The aftermath of Election 2016 shows Americans the urgent need for a forum outside of the country’s ideological echo chambers. From the tiresome melodrama of cable news to the insipidity of social media feeds, it has become clear that spending too much time in one’s own milieu comes with certain risks: assumptions unquestioned, perceptions unchallenged, conclusions uncomplicated.

In partnership with the Kate and Richard Wolters Foundation, the Progressive Women’s Alliance of West Michigan, and the Russell Kirk Center for Cultural Renewal, the Hauenstein Center is proud to host the 2017 Conservative/Progressive Summit. This summit will assemble over two dozen national thought leaders, progressives, and conservatives alike, for a serious conversation about the shifting political and intellectual terrain of American life.

5/11-2017 Hidden Wounds of War Conference

Since the beginning of time, veterans, families, and the community have struggled with the aftereffects of serving in the military. Hidden Wounds of War Conference brings awareness and education to the community about treatments and resources. This year’s conference topics will focus on the Moral Injury, Post-Traumatic Stress Disorder, and Environmental Exposure on the battlefield.

The purpose of this conference is:

  • Promote the understanding of Traumatic Brain Injury, Post-traumatic Stress Injury/Disorder, and Moral Injury
  • Identify community resources
  • Establish a solid Community Referral Network to specifically treat combat-related TBI, PTSD and Moral Injury
  • Begin a dialogue to identify practical and effective strategies for treating our wounded veterans

June-Finding the Lost Region: 2017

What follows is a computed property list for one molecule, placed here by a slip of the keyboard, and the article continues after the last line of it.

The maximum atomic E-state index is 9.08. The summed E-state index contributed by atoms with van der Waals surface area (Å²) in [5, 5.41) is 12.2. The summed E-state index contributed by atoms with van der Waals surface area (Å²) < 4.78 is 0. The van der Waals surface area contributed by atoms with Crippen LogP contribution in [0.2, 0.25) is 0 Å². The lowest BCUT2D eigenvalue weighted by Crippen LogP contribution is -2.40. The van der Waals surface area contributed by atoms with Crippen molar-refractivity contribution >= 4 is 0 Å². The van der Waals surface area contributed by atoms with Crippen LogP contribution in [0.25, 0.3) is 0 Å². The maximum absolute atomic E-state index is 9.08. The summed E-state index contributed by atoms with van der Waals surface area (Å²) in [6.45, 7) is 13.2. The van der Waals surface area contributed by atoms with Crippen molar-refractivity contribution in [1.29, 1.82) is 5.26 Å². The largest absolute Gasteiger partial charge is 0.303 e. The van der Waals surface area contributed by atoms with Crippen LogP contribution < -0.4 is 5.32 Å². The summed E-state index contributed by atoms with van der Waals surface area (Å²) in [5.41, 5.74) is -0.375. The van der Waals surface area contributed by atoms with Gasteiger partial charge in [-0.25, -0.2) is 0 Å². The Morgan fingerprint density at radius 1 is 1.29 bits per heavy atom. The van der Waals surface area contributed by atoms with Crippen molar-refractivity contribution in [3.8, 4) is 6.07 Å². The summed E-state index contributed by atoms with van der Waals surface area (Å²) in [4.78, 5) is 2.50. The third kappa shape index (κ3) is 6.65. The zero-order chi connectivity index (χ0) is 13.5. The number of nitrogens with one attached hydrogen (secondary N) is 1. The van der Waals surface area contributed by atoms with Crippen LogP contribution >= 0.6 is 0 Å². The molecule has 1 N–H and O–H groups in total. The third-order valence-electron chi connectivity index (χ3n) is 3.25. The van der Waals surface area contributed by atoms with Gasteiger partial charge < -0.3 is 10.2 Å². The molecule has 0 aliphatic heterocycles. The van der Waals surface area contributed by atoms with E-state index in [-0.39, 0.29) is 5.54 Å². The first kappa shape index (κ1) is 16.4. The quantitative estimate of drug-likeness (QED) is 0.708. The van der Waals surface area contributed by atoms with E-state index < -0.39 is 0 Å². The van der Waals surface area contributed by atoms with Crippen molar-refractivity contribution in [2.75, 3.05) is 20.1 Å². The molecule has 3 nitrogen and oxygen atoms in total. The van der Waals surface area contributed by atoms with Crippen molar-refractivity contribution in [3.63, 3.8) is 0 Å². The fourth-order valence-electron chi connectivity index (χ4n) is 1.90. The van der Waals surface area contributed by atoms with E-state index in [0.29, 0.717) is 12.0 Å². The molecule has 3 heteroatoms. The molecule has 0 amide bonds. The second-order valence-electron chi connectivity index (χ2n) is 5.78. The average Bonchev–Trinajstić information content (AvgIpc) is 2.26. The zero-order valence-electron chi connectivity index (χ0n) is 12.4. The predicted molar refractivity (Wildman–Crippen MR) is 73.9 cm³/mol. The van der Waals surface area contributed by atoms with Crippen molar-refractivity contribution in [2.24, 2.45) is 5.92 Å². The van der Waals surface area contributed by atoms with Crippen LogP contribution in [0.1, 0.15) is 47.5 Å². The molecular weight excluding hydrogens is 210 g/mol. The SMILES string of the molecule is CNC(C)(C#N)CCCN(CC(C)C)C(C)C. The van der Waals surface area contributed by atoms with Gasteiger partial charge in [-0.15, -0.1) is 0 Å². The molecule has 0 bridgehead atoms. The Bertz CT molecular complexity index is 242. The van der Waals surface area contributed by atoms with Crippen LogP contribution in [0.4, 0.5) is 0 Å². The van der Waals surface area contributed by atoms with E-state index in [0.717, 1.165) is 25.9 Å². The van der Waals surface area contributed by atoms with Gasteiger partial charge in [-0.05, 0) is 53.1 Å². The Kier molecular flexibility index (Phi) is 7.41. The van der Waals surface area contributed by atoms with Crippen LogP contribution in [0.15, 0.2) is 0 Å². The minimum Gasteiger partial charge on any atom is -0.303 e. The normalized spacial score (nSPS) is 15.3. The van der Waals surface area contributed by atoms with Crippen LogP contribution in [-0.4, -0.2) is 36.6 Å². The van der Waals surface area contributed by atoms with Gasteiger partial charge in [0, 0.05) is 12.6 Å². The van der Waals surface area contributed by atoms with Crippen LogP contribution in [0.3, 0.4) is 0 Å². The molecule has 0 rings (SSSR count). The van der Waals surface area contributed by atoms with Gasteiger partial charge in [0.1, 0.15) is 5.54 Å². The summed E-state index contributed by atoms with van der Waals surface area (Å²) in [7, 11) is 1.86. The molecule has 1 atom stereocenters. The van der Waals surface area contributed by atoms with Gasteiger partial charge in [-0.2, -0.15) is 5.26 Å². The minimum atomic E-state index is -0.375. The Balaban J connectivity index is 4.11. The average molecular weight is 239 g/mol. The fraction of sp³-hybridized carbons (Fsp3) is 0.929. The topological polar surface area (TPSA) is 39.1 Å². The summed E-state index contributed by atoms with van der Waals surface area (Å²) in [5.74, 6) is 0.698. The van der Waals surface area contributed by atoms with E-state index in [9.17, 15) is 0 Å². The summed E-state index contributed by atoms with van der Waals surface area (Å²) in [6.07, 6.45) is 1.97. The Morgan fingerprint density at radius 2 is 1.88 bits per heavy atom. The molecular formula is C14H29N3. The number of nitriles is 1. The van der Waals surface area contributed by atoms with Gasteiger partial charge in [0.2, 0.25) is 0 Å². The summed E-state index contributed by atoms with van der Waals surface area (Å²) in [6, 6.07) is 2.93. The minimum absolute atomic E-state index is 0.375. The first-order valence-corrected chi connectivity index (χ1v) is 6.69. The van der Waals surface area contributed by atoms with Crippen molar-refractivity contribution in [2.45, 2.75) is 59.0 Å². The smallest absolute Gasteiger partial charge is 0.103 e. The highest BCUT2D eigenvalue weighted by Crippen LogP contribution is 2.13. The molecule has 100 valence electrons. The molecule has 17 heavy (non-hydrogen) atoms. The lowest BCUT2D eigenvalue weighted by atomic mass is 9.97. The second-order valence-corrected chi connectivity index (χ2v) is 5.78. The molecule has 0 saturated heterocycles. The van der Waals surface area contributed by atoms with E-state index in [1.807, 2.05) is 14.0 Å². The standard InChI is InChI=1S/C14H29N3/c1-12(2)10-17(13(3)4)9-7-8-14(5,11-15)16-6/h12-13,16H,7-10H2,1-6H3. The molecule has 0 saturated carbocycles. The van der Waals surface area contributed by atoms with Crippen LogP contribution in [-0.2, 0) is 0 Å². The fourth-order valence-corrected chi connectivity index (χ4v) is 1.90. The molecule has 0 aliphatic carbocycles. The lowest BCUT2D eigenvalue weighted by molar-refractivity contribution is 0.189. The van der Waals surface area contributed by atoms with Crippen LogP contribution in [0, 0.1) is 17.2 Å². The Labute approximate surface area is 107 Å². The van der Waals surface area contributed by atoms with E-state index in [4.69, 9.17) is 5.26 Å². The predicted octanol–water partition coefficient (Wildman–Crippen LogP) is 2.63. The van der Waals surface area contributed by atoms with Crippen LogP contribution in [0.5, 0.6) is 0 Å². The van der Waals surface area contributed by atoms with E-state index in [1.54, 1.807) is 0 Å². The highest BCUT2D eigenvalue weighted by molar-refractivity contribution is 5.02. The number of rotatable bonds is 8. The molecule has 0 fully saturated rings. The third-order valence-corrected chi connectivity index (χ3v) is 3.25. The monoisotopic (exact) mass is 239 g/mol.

Third Annual Midwestern History Conference

 

Click here to view the full schedule. 

In the stunning wake of Election 2016, studies of the Midwest are more crucial than ever for understanding the complex history and shifting politics of the United States. More than at any time in recent memory, the nation’s center of gravity is planted in Midwestern soil. Home to the Great Plains and the Great Lakes; known for agriculture and industry, for majestic countryside and great cities; labeled the Breadbasket, the Heartland, and the Rust Belt; the history of the Midwest – its peoples and places, cultures and conflicts, aspirations and afflictions – is the history of America’s most common ground.
Hosted for the third consecutive year by the Hauenstein Center in collaboration with the Midwestern History Association, this conference will assemble historians, literary scholars, and cultural commentators dedicated to renewing Midwestern studies. “Finding the Lost Region” will continue the project of rebuilding the intellectual infrastructure necessary for studies of the American Midwest to flourish.

The Midwestern History Association, created in the fall of 2014, is dedicated to rebuilding the field of Midwestern history, which has suffered from decades of neglect and inattention. The MHA advocates for greater attention to Midwestern history among professional historians, seeks to rebuild the infrastructure necessary for the study of the American Midwest, promotes greater academic discourse relating to Midwestern history, and offers prizes to scholars who excel in the study of the Midwest. To become a member of the Midwestern History Association, please contact MHA Secretary Ted Frantz at efrantz@uindy.edu

Inspired by Ralph Hauenstein’s life of leadership and service and housed at Grand Valley State University in Grand Rapids, Michigan, the Hauenstein Center for Presidential Studies is dedicated to raising a community of ethical, effective leaders for the twenty-first century. The Center’s Common Ground Initiative engages thought leaders to confront the political and cultural challenges our diverse communities face. By challenging humanities scholars, culture commentators, and political leaders from the left and right to explore the possible common ground between their respective camps, the Hauenstein Center promotes common ground for the common good.

Click here to view the full schedule. 

Midwest Schedule

9-10 AM
10-10:15 AM
10:15-11:45 AM
12-12:30 PM
12:45- 1:45 PM
1:45-2 PM
2-3:30 PM
3:30-3:45 PM
3:45-5:15 PM
7-8 PM
Morning Plenary: Michael Barone
Break
Break Out Session I
Lunch
Luncheon Plenary: Erik S. McDuffie
Break
Break Out Session II
Break
Break Out Session III
Keynotes: Jason A. Heppler and D. Bradford Hunt